5. Eh, I just laugh (usually out loud) when I hear that type of dreck. I recognize it as the zeal of the newly initiated into <something>.
  6. This is a very interesting and timely topic for me. I work in a county with *mentally tots up* 15ish ISDs, several of which cross city and/or county lines. Many of my colleagues with children who attend PS in one of those districts have asked me about homeschooling. These same parents have either chosen full virtual PS or some variation of hybrid/full in-person PS for their kids this year. The most common question is some version of “my kid doesn’t do well with online/virtual classes, is behind in X when I thought they were doing fine, I’m struggling with multiple kids using multiple devi
  7. One of my colleagues had 3 negative CV-19 tests before finally testing positive. She had most of the “classic” symptoms, including loss of taste, prior to testing positive. She was also admitted to the hospital during the course of her illness. In fact, that was where she finally tested positive. (And can I say that it seems weird writing about classic symptoms in a novel virus.)
  8. First!! (I can’t believe I was actually the first to type that!) And...LOL...wait...I may resemble that remark.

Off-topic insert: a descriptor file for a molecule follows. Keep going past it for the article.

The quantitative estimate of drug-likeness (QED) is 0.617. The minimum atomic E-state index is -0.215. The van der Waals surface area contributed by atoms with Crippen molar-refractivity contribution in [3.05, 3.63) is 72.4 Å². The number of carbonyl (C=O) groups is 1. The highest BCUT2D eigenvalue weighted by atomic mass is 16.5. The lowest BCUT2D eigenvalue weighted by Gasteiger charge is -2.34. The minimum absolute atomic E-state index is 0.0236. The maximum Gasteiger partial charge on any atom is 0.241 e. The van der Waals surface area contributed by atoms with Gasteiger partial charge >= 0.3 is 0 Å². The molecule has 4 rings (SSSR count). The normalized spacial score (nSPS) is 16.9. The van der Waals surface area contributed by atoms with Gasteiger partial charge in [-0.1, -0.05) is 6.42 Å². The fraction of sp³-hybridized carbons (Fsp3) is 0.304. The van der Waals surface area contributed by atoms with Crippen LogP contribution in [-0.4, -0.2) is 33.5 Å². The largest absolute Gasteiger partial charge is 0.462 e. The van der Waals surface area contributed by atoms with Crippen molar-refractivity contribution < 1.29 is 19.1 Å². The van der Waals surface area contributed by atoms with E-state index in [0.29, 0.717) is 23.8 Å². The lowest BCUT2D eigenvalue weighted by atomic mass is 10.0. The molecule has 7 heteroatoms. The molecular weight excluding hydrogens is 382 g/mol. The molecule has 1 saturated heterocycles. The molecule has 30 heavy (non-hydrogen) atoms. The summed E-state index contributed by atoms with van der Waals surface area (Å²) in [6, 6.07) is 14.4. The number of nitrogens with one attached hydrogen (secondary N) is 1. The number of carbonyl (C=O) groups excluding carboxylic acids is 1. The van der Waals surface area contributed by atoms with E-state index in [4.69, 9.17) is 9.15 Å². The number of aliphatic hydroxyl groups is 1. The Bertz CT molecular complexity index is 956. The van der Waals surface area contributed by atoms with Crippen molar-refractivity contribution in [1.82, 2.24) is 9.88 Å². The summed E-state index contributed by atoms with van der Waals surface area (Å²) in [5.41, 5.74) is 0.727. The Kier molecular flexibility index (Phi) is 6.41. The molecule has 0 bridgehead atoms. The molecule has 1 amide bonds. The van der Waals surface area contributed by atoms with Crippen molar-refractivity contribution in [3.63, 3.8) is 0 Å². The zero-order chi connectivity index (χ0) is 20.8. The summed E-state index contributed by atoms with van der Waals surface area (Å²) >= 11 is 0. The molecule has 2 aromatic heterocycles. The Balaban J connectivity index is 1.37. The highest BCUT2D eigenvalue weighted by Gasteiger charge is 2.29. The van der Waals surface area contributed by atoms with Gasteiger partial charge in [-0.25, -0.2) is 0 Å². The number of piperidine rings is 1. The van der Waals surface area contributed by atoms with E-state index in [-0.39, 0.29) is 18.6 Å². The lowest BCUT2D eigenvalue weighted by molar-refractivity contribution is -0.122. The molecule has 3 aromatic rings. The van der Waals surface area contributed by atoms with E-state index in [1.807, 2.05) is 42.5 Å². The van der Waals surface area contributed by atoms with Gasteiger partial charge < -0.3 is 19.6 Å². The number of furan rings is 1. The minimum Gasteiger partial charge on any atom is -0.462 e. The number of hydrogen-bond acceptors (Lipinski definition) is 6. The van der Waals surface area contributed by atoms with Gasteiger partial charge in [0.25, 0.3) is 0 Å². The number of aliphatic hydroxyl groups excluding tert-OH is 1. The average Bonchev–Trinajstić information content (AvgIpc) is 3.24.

9. Both can happen, from what my colleagues who experienced this in relation to having CV tell me. (Some had full loss of taste and/or smell; some had partial; some seemed to have a continuum)
  10. Really great idea!! I don’t know anything about Human Odyssey, though I’ve heard good things about it, but OUP’s ancient (and medieval) series is outstanding and perfect for upper elementary/early middle school. It won’t perfectly align with SOTW, but that’s probably fine.
  11. Since your plan is long term I’d recommend that you think about where you’d like your daughter to be at the end of high school/what you’d like her to learn/study. Basically, choose your goals and plan backward. You don’t and shouldn’t(!) plan curriculum to high school; however, thinking about where you want to end up and planning backwards can help you achieve your goals. Write all this down somewhere so you can reference it. This isn’t to say that your plans won’t change or even that your goals won’t change. If homeschooling long term has taught me anything, it’s taught me that well laid